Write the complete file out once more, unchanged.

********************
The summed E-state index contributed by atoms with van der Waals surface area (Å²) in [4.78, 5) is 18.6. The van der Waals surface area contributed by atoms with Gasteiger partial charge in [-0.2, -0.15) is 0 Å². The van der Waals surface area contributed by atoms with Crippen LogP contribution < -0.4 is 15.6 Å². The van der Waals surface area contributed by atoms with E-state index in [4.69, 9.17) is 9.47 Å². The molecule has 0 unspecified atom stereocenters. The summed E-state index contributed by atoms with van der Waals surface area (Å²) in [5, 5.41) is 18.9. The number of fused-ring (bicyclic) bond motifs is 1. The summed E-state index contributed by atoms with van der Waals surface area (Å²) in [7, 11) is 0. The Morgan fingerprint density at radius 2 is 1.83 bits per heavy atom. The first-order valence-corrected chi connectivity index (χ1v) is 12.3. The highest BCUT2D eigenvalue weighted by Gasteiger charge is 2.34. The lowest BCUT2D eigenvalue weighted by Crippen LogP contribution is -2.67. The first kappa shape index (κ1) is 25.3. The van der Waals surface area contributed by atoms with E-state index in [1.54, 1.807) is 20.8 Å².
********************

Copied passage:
The summed E-state index contributed by atoms with van der Waals surface area (Å²) in [4.78, 5) is 18.6. The van der Waals surface area contributed by atoms with Gasteiger partial charge in [-0.2, -0.15) is 0 Å². The van der Waals surface area contributed by atoms with Crippen LogP contribution < -0.4 is 15.6 Å². The van der Waals surface area contributed by atoms with E-state index in [4.69, 9.17) is 9.47 Å². The molecule has 0 unspecified atom stereocenters. The summed E-state index contributed by atoms with van der Waals surface area (Å²) in [5, 5.41) is 18.9. The number of fused-ring (bicyclic) bond motifs is 1. The summed E-state index contributed by atoms with van der Waals surface area (Å²) in [7, 11) is 0. The Morgan fingerprint density at radius 2 is 1.83 bits per heavy atom. The first-order valence-corrected chi connectivity index (χ1v) is 12.3. The highest BCUT2D eigenvalue weighted by Gasteiger charge is 2.34. The lowest BCUT2D eigenvalue weighted by Crippen LogP contribution is -2.67. The first kappa shape index (κ1) is 25.3. The van der Waals surface area contributed by atoms with E-state index in [1.54, 1.807) is 20.8 Å².